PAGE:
What will a revised schedule for teams look like once baseball returns to action in 2020 following the coronavirus outbreak?
At least the injury bug can’t bite now, right?
The sports world has halted, ladies and gentlemen, thanks to the outbreak in professional sports of the coronavirus. It began in the NBA when Utah Jazz star center Rudy Gobert contracted the virus, followed by it being passed to other star Jazz player Donovan Mitchell. Fast forward to Tuesday, and four Brooklyn Nets players have the virus, as well as two minor leaguers from the Yankees’ Organization also tested positive, the only known cases to this point in professional baseball.
MLB, because of this, has shut down the remainder of the spring season and announced a minimum two-week delay to the start of the regular season, but let’s be real: there’s no way the delay lasts just 14 days.
In all likelihood, we may be looking at a Memorial Day starting date or possibly even later, which would approximately play out to a 105-game schedule, if that’s the case. With that, MLB is probably looking to revise their schedule prior to the start of the season, but what exactly would that look like?
In-Division Play Schedule
Generally speaking, you play teams in your division 19 times a season. That may be cut back quite a bit this year. Hypothetically speaking, let’s just say MLB decides for teams to play teams within the division 10 times in 2020, which, for one team’s sake, that’s 40 games, leaving about 65 games left on the schedule devoted to other opponents.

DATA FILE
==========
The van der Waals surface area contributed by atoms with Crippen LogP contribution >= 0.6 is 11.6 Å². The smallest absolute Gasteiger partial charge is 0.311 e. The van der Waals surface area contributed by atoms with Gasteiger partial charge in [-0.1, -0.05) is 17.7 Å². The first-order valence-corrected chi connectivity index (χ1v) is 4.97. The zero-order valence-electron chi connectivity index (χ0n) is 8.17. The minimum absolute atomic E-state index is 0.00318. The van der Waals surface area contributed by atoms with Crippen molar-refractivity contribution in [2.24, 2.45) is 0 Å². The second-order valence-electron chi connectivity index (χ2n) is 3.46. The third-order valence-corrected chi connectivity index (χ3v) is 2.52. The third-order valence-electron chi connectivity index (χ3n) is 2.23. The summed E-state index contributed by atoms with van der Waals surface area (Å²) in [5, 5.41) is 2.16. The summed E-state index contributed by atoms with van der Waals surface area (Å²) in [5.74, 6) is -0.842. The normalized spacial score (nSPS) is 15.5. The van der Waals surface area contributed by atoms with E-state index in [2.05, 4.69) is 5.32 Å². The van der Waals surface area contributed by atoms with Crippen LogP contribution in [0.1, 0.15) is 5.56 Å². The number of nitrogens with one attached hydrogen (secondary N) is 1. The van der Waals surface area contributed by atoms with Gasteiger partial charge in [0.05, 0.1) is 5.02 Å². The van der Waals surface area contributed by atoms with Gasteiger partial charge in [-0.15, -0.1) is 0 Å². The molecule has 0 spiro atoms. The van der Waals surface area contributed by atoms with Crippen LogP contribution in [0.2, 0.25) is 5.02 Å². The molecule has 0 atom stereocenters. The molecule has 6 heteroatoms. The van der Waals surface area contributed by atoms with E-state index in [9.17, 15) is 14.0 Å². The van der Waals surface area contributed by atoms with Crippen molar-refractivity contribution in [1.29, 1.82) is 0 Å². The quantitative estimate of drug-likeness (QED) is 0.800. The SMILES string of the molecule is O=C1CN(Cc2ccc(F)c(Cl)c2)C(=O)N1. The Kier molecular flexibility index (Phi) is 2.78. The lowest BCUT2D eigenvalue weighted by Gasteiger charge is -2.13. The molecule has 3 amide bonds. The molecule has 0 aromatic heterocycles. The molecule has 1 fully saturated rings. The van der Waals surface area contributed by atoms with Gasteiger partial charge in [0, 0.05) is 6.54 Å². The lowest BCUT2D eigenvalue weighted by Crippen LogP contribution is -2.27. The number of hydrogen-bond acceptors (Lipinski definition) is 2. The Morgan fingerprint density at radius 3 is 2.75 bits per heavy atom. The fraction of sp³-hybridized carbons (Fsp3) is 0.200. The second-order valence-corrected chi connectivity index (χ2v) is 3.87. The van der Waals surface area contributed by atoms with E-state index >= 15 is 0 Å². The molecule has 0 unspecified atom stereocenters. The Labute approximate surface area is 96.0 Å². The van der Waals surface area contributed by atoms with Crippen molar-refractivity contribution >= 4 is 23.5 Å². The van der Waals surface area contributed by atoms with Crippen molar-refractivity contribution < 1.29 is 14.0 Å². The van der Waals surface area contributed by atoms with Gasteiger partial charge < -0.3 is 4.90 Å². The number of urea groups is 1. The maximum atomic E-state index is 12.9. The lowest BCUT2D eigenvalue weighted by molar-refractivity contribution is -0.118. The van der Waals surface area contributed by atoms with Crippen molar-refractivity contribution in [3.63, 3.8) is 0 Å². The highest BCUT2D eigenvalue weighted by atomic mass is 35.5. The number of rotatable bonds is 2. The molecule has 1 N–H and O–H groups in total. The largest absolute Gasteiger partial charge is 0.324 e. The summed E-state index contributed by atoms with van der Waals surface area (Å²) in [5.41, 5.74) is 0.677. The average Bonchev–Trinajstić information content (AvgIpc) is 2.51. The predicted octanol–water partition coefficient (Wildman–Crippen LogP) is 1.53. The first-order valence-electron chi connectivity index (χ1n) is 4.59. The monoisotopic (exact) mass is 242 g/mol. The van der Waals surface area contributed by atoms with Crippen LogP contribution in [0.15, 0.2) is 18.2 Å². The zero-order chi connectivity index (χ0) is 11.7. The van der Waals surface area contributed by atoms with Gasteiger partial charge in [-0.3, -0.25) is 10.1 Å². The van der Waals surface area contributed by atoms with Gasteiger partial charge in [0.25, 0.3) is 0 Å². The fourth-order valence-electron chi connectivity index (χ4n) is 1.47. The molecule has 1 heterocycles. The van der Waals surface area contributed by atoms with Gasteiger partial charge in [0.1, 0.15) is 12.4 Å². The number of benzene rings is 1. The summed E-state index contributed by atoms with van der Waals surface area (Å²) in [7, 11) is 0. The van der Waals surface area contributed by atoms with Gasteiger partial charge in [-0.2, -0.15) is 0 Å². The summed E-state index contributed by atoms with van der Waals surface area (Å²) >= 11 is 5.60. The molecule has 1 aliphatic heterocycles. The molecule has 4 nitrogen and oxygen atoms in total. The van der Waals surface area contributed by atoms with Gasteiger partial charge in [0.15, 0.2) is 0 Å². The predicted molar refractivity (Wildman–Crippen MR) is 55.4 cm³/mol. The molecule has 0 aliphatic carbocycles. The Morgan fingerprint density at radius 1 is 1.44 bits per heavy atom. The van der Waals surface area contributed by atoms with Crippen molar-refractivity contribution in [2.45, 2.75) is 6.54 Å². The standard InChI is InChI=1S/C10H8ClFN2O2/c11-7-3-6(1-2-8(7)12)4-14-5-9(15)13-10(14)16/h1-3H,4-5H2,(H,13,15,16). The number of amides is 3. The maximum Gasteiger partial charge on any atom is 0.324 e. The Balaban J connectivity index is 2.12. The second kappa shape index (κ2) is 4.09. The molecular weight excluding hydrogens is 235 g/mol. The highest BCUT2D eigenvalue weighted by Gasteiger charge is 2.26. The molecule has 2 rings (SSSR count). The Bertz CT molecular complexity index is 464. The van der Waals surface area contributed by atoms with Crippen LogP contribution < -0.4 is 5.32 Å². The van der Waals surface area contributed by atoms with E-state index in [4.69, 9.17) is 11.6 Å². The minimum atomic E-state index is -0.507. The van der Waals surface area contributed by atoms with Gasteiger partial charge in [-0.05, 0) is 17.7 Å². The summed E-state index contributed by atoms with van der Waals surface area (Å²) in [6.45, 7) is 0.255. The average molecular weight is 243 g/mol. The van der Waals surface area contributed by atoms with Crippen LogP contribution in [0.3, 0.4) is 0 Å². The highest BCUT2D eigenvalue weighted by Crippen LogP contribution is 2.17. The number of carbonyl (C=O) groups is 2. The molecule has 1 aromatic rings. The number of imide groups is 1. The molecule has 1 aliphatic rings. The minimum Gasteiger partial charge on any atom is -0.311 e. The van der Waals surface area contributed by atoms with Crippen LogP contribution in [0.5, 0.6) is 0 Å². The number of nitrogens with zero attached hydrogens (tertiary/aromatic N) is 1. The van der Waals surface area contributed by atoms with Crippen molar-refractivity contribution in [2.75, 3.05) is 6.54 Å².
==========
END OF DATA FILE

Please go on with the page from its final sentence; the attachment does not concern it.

Many times, teams play their in-division rivals a lot down the stretch as division races wrap up and come to a head. If in-division play gets cut back in 2020, MLB may try and spread out the course of the matchups to the entirety of the abbreviated season rather than backload division play. In this hypothetical scenario laid out where in-divisional teams play each other 10 times, teams in the division would probably face-off in 3-4 series. I don’t think that MLB will try to push all those series to the back-end of the schedule, and we will see a more spread-out look to the schedule than we’ve seen in recent years.
In-League/Interleague Play Schedule
This is where things get difficult. Generally, teams play two series a year against teams within the division. In the hypothetical scenario of a team playing only 10 games against each division opponent, that only leaves roughly 65 games to play. From there on out, MLB could dump some series and simply not have every team in the league face each other. In most cases, teams within the same league face each other twice a season, but those series could be dumped all together if the season is shortened enough. If that’s the case, don’t be surprised if games between teams across the country are the games that are dumped, as it’s the easiest way to shorten a schedule and make the players happy who don’t want to travel.
Let me elaborate with an example: it would make sense for the Cleveland Indians and Yankees to play at least once, as the travel gap isn’t that big (Ohio to New York). Meanwhile, the two series that would’ve taken place between the Yankees and Oakland A’s get scratched because the two teams would travel across the country to play each other, and limiting that travel also accommodates the players while keeping the schedule in a 105-game area.
As for interleague play, that depends on what MLB wants to do with in-league play. If Commissioner Rob Manfred wants to stretch out as many games as possible with teams in the same league thanks to a shortened schedule, we may see interleague play get dumped all together. If not, interleague play should go on as normal.
No one has the answers as to what MLB is going to do, and that’s no exception here. As of now, all we can do is speculate about the future of Major League Baseball, and until we get a start date, there’s no telling how the schedule is going to play out. Until then, players will work out and prep as necessary until they get word on the future of the MLB season.